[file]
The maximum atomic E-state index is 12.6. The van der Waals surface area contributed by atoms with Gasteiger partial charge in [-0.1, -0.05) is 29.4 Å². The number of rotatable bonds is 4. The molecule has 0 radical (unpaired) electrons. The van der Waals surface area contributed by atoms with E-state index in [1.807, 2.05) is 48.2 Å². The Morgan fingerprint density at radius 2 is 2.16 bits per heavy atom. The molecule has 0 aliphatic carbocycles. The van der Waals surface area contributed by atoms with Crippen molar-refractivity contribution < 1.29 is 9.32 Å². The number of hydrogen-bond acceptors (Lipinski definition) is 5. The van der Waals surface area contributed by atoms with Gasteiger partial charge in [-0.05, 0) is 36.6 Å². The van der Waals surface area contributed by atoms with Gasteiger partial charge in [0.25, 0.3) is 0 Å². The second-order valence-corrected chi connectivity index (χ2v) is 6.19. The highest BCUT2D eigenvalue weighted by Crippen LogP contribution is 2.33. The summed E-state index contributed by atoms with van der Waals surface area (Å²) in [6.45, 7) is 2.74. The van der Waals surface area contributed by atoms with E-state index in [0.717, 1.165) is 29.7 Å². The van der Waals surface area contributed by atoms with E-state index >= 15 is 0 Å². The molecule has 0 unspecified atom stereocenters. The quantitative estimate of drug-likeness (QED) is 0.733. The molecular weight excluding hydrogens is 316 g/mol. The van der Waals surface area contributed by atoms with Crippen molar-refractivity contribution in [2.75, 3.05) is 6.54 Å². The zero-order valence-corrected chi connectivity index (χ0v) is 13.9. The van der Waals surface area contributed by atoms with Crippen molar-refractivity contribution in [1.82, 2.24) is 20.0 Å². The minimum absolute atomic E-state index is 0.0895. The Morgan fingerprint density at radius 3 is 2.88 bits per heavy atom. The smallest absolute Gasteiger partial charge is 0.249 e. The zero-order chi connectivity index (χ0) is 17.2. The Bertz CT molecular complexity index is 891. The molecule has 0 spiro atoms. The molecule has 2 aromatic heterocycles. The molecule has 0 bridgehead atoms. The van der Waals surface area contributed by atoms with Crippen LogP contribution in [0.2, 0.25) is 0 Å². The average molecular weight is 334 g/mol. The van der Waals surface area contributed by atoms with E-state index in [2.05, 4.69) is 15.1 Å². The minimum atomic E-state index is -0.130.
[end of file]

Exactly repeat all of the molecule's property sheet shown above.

The maximum atomic E-state index is 12.6. The van der Waals surface area contributed by atoms with Gasteiger partial charge in [-0.1, -0.05) is 29.4 Å². The number of rotatable bonds is 4. The molecule has 0 radical (unpaired) electrons. The van der Waals surface area contributed by atoms with E-state index in [1.807, 2.05) is 48.2 Å². The Morgan fingerprint density at radius 2 is 2.16 bits per heavy atom. The molecule has 0 aliphatic carbocycles. The van der Waals surface area contributed by atoms with Crippen molar-refractivity contribution < 1.29 is 9.32 Å². The number of hydrogen-bond acceptors (Lipinski definition) is 5. The van der Waals surface area contributed by atoms with Gasteiger partial charge in [-0.05, 0) is 36.6 Å². The van der Waals surface area contributed by atoms with Gasteiger partial charge in [0.25, 0.3) is 0 Å². The second-order valence-corrected chi connectivity index (χ2v) is 6.19. The highest BCUT2D eigenvalue weighted by Crippen LogP contribution is 2.33. The summed E-state index contributed by atoms with van der Waals surface area (Å²) in [6.45, 7) is 2.74. The van der Waals surface area contributed by atoms with E-state index in [0.717, 1.165) is 29.7 Å². The van der Waals surface area contributed by atoms with E-state index >= 15 is 0 Å². The molecule has 0 unspecified atom stereocenters. The quantitative estimate of drug-likeness (QED) is 0.733. The molecular weight excluding hydrogens is 316 g/mol. The van der Waals surface area contributed by atoms with Crippen molar-refractivity contribution in [2.75, 3.05) is 6.54 Å². The zero-order valence-corrected chi connectivity index (χ0v) is 13.9. The van der Waals surface area contributed by atoms with Crippen molar-refractivity contribution in [1.82, 2.24) is 20.0 Å². The minimum absolute atomic E-state index is 0.0895. The Morgan fingerprint density at radius 3 is 2.88 bits per heavy atom. The smallest absolute Gasteiger partial charge is 0.249 e. The zero-order chi connectivity index (χ0) is 17.2. The Bertz CT molecular complexity index is 891. The molecule has 0 spiro atoms. The molecule has 2 aromatic heterocycles. The molecule has 0 bridgehead atoms. The van der Waals surface area contributed by atoms with Crippen LogP contribution in [0.2, 0.25) is 0 Å². The average molecular weight is 334 g/mol. The van der Waals surface area contributed by atoms with E-state index in [2.05, 4.69) is 15.1 Å². The minimum atomic E-state index is -0.130.